Pre-workout Meals

Pre-workout Meals

 

There are a few important things to consider in the pre-workout meal discussion. Timing, size, and content are the three key factors in choosing a great meal that will give you optimal performance levels.
Timing– Ideally, a meal should be eaten between 2 and 3 hours before a workout in order to give your body time to fully digest the protein, carbohydrates, and sugar that will be converted to fuel to power you through those grueling last few reps. For all you earlier birds, I don’t expect you to wake up at 3 Am to make an omelette. So your meal and portion size will be much different.
Size– Portion size is extremely important because you don’t want to feel bogged down or bloated during a workout. On that same token ensuring your muscles are properly fueled is vital to prevent muscle degredation. The preworkout meal and time before workout are directley correlated. The farther away you are from a workout (say 3 hours) the bigger your meal (probably full size). If you are grabbing something 15-20 minutes before it should be much smaller and generally in liquid form so it is easily digestable.
Content-An ideal pre-workout meal should consist of 20-30 grams of protein to keep your body in an anabolic state to prevent muscle breakdown during your workout. Along with the protein, 20-30 grams of low glycemic carbohydrates is also advisable.

A 2-3 hour prior example 

A turkey/chicken breast, spinach & tomato omelette with a small serving of steel cut oats. Low glycemic carbohydrates such as spinach and steel cut oats will be converted to energy and used as fuel during your workout. Low glycemic carbohydrates will keep your insulin from spiking which can lead an energy crash mid-workout. This meal is also low in fat and fiber which will make it easy to digest.

Ingredients

  • 2 whole cage free eggs
  • ½ cup spinach
  • ½ turkey/chicken breast
  •  ¼ cup dice tomatoes
  •  ½ cup cooked steel cut oats with cinnamon and blueberries

Nutritional Facts

  • Calories-400
  • Protein-30 grams
  • Carbohydrates-30 grams
  • Fat-6 grams
  • Fiber-8 grams

I like to workout in the late mornings so the first thing I do when I wake up is start off with a great breakfast that has an adequate source of protein, carbohydrates, fiber, and fat. The protein will ensure there is no muscle breakdown and give your body a steady stream of fuel and amino acids through your workout. The carbs will be converted to energy while the fiber and fat will keep you feeling full throughout the pre-workout/workout period. Adequate hydration is also vital to prepare you body for a successful workout. Ensuring your muscles are hydrated will prevent cramping and optimize performance.

Now, for the early birds. (15-45 minutes before workout)

 

Home made protein shake

My protein shake is very generic but an effective, homemade recipe. I shoot for a 1:1 carbohydrate to protein ratio made with the following ingredients.

  • 1 cup unsweetened Almond Milk
  •  1/2 serving plain unflavored greek yogurt
  •  1 tbsp chia seeds
  •  ¼ cup of blueberries
  •  ½ banana
  •   1 scoop of unflavored 100% whey isolate protein powder (20-30 grams)
  •  3 grams of glutamine
  •   Ice cubes

Nutritional facts

  • Calories-300
  • Protein-25 grams
  • Carbohydrates- 30 grams
  • Fiber- 12 grams

A 2:1 or 1:1 carbohydrate to protein ratio is ideal for refueling your muscles and replacing glycogen levels. Drink this shake within 30 minutes of your workout, or 30 minutes prior, to ensure your muscles receive healthy carbohydrates and protein from natural sources to rebuild muscle tissue that has been broken down during a workout. A liquid meal, such as a protein shake, is absorbed more quickly than solid food. The addition of fruit will help you restore your glycogen levels and transport protein to your muscles. Using natural foods such as fruit and unflavored yogurt will stabilize blood sugar levels and not cause a severe insulin spike that you get with most “store-bought” shakes due to the large amount of processed sugars and additives that are present.  The combination of chia seeds, fruit, yogurt, and almond milk provides an excellent source of fiber, antioxidants, vitamins, and minerals. With such a wide array of products and additives that are present in many supplements and shakes, I always recommend people make their own, using unprocessed ingredients, to ensure your muscles receive the most bang for your buck. Here is a tip: Make your shake the night before and store it in the fridge to save yourself the hassle and cleanup in the morning.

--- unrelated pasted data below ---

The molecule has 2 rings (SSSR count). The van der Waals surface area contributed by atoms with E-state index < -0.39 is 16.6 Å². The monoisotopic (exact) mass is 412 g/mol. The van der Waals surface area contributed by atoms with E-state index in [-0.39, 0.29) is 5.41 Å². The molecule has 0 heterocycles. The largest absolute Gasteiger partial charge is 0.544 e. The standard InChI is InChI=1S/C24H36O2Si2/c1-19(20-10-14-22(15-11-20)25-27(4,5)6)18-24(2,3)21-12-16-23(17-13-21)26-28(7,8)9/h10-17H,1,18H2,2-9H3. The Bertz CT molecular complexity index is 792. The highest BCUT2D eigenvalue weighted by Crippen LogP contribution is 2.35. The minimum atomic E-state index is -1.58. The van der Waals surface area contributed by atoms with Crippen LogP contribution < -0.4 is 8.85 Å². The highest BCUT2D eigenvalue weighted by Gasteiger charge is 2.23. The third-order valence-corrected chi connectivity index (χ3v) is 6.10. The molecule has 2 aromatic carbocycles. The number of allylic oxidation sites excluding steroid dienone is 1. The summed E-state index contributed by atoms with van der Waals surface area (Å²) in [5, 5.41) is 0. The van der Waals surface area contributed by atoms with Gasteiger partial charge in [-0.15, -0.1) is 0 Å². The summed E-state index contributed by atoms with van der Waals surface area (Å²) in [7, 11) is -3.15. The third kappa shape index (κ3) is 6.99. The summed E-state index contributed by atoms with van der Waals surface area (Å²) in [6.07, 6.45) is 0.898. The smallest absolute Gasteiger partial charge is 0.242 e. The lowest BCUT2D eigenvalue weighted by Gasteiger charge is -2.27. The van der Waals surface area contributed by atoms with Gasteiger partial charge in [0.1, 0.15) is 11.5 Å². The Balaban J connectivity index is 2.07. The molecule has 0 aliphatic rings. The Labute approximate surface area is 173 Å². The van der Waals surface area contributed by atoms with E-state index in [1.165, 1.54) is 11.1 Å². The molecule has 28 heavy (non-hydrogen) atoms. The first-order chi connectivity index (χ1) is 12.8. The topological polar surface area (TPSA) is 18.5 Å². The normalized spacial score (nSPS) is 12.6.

Generally a medium-sized meal is recommended 2 hours before your workout to give your body a chance to digest and convert the food before you lift. With that being said, every person is different. Finding out what works best for you in terms of energy levels, muscle growth, and recovery is the most important thing. Whatever you do make sure you have a steady stream of energy to you can power through a tough workout.

Sorry about the recent hiatus and thanks for reading. Let me know if you have any comments or questions.

From South Bend,

Kevin
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Cheat Day

Cheat Day

A wake up call statement before we get started. The FDA makes no serious effort to control the use of the word “natural” on nutrition labels. Case in point: 7UP boasts that it’s made with “100% Natural Flavors” when, in fact, the soda is sweetened with a decidedly un-natural dose of high fructose corn syrup. Be careful of misleading food labels.

The concept of a cheat meal or cheat day has been around since the inception of diet’s themselves. Staying disciplined for 7-14 days in a row can be both physically and mentally challenging. Whether you are trying to gain muscle or lose weight, eating a disciplined diet that is filled with protein, healthy complex carbohydrates, and adequate caloric intake can be become monotonous. This is where the “cheat meal” or “cheat day” comes into play. Most of the issues people have with dieting are mental and not physical. Cravings are powerful and can be taxing on the physical and mental side of humans. The good thing is cheat days or cheat meals can actually have physical benefits for your metabolism as well as giving you a mental break